Meeting My Son...Plus The Alex and Ronni Show
INTERESTING STUFF – 17 November 2018

“At Death's Door, Shedding Light On How To Live”

EDITORIAL NOTE FROM RONNI: Last Friday, I published a link to a news story by Judith Graham about my terminal cancer diagnosis. She interviewed me for a long time, interviewed some people who know me and wrote a terrific piece.

We covered a lot of territory in our conversation and I would like more people to read it than followed that link last week.

Unlike almost every other news organization I know of, Kaiser Health News (KHN), which publishes Graham's columns, not only allows others to republish their stories in their entirety, they even supply the html. So, here it is on TGB today.

The original can be found here and the archive of Judith's columns is here.

* * *

By Judith Graham, at Kaiser Health News

Nothing so alters a person as learning you have a terminal illness.

Ronni Bennett, who writes a popular blog about aging, discovered that recently when she heard that cancer had metastasized to her lungs and her peritoneum (a membrane that lines the cavity of the abdomen).

There is no cure for your condition, Bennett was told by doctors, who estimated she might have six to eight months of good health before symptoms began to appear.

Right then and there, this 77-year-old resolved to start doing things differently — something many people might be inclined to do in a similar situation.

No more extended exercise routines every morning, a try-to-stay-healthy activity that Bennett had forced herself to adopt but disliked intensely.

No more watching her diet, which had allowed her to shed 40 pounds several years ago and keep the weight off, with considerable effort.

No more worrying about whether memory lapses were normal or an early sign of dementia — an irrelevant issue now.

No more pretending that the cliché “we’re all terminal” (since death awaits all of us) is especially insightful. This abstraction has nothing to do with the reality of knowing, in your gut, that your own death is imminent, Bennett realized.

“It colors everything,” she told me in a long and wide-ranging conversation recently. “I’ve always lived tentatively, but I’m not anymore because the worst has happened — I’ve been told I’m going to die.”

No more listening to medical advice from friends and acquaintances, however well-intentioned. Bennett has complete trust in her medical team at Oregon Health & Science University, which has treated her since diagnosing pancreatic cancer last year. She’s done with responding politely to people who think they know better, she said.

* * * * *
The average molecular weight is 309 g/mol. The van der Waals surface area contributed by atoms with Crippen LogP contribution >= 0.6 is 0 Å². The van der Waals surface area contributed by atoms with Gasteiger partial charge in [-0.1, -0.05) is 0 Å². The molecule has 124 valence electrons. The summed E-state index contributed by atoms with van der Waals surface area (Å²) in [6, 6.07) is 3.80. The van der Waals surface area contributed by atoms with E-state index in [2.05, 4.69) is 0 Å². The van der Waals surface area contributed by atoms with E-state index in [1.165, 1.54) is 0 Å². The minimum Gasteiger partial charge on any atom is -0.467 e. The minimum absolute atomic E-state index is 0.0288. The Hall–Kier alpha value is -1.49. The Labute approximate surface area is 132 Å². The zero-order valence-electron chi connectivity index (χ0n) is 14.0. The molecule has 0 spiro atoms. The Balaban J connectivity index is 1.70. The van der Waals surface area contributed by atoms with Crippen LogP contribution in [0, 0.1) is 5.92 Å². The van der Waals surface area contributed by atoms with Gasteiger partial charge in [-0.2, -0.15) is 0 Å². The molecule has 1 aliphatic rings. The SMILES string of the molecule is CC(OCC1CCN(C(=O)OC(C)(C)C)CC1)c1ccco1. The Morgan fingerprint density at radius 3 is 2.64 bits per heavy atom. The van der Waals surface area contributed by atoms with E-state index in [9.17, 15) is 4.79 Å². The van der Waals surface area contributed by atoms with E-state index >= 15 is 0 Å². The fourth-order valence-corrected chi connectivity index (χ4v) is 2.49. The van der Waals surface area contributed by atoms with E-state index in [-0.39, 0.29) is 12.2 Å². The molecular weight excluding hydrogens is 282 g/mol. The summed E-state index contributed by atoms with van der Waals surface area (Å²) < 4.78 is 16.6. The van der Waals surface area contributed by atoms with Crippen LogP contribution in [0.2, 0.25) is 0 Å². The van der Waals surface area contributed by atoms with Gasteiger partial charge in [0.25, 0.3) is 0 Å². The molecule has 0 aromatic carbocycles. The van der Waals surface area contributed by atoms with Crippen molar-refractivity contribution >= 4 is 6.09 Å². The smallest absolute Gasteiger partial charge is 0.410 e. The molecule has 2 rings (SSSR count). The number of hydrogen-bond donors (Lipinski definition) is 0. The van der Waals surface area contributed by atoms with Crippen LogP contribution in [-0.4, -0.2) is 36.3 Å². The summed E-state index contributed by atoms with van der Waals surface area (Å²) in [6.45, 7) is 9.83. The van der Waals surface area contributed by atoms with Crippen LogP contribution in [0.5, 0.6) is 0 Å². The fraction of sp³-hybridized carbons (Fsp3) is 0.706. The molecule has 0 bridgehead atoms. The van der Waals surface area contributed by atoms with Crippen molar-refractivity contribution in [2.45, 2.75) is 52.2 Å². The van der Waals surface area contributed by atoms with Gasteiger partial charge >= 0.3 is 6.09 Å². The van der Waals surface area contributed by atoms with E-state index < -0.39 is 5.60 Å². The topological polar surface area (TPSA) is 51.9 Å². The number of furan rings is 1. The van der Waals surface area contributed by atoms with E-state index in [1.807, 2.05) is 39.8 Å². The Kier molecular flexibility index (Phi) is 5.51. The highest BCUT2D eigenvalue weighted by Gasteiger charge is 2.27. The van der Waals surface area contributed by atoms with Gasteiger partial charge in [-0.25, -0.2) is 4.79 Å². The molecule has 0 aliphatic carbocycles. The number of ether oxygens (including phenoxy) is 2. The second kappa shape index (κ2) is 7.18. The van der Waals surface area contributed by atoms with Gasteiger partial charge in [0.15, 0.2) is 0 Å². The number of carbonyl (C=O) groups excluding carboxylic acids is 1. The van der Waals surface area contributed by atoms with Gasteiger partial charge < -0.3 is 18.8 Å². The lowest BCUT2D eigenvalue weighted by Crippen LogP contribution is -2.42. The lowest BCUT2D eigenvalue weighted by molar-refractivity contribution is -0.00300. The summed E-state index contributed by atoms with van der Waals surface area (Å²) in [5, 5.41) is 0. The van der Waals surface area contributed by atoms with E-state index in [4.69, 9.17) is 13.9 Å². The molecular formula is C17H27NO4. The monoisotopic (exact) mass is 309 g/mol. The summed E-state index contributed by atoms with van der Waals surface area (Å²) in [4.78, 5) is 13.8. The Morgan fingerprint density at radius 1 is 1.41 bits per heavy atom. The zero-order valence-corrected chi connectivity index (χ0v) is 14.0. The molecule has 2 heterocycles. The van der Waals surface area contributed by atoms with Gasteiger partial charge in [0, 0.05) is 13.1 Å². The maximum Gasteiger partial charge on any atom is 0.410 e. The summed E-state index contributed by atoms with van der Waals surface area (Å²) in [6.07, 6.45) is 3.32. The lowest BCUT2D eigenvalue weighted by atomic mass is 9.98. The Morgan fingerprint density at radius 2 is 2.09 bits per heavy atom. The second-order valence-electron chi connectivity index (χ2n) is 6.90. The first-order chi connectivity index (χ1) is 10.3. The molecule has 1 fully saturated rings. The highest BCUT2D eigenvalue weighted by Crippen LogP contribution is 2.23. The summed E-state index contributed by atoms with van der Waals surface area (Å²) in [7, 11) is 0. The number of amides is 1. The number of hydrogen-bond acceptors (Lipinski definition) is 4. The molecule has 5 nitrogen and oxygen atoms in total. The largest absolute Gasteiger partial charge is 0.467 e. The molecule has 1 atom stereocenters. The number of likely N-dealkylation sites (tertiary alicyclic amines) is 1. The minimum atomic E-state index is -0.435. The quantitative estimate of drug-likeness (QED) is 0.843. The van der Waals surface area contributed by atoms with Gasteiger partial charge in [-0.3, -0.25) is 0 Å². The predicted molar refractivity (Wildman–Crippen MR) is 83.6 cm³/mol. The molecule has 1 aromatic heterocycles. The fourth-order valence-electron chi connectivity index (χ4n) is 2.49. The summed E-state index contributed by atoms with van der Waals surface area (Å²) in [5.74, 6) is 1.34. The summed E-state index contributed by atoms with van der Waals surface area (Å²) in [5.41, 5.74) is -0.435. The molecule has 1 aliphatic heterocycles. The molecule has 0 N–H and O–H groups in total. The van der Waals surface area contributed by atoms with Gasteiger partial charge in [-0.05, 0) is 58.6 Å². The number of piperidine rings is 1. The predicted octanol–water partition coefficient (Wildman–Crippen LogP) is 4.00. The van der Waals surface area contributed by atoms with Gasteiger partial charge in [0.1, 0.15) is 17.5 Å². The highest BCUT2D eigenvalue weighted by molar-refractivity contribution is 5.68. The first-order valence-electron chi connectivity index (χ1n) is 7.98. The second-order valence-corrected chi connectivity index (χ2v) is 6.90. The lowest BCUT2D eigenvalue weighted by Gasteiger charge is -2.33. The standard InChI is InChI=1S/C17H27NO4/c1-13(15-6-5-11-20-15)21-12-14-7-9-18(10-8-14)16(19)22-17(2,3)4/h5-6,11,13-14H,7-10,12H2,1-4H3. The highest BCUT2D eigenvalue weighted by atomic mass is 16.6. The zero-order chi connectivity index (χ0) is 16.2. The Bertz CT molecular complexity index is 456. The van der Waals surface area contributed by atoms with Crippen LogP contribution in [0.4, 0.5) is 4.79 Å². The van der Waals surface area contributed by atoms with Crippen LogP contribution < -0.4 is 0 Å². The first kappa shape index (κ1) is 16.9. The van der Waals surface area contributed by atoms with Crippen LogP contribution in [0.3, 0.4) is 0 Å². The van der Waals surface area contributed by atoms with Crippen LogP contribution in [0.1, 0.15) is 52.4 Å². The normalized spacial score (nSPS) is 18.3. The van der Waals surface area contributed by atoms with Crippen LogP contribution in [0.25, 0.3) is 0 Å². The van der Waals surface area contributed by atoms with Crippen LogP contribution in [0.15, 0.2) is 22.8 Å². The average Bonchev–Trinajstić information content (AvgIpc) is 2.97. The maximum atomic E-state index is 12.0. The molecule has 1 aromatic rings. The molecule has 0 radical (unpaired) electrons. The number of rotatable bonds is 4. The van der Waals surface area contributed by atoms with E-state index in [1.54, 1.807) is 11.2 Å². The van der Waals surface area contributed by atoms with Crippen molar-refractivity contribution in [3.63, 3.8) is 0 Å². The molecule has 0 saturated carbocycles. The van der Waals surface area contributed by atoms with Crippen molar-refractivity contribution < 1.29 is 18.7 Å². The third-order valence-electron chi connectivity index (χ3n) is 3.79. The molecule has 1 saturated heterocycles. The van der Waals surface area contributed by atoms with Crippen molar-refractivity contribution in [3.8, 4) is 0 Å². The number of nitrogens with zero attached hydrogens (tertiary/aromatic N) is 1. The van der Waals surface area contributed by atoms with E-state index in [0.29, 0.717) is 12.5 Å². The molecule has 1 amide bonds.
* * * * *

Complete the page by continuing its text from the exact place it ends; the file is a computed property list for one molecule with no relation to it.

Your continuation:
And no more worrying, even for a minute, what anyone thinks of her. As Bennett wrote in a recent blog post, “All kinds of things … fall away at just about the exact moment the doctor says, ‘There is no treatment.’”

Four or five times a day, a wave of crushing fear washes through her, Bennett told me. She breathes deeply and lets it pass. And no, psychotherapy isn’t something she wants to consider.

Instead, she’ll feel whatever it is she needs to feel — and learn from it. This is how she wants to approach death, Bennett said: alert, aware, lucid. “Dying is the last great adventure we have — the last bit of life — and I want to experience it as it happens,” she said.

Writing is, for Bennett, a necessity, the thing she wants to do more than anything during this last stage of her life. For decades, it’s been her way of understanding the world — and herself.

In a notebook, Bennett has been jotting down thoughts and feelings as they come to her. Some she already has shared in a series of blog posts about her illness. Some she’s saving for the future.

There are questions she hasn’t figured out how to answer yet.

“Can I still watch trashy TV shows?”

“How do I choose what books to read, given that my time is finite?

“What do I think about rationale suicide?” (Physician-assisted death is an option in Oregon, where Bennett lives.)

Along with her “I’m done with that” list, Bennett has a list of what she wants to embrace.

Ice cream and cheese, her favorite foods.

Walks in the park near her home.

Get-togethers with her public affairs discussion group.

A romp with kittens or puppies licking her and making her laugh.

A sense of normalcy, for as long as possible. “What I want is my life, very close to what it is,” she explained.

Deep conversations with friends. “What has been most helpful and touched me most are the friends who are willing to let me talk about this,” she said.

On her blog, she has invited readers to “ask any questions at all” and made it clear she welcomes frank communication.

“I’m new to this — this dying thing — and there’s no instruction book. I’m kind of fascinated by what you do with yourself during this period, and questions help me figure out what I think,” she told me.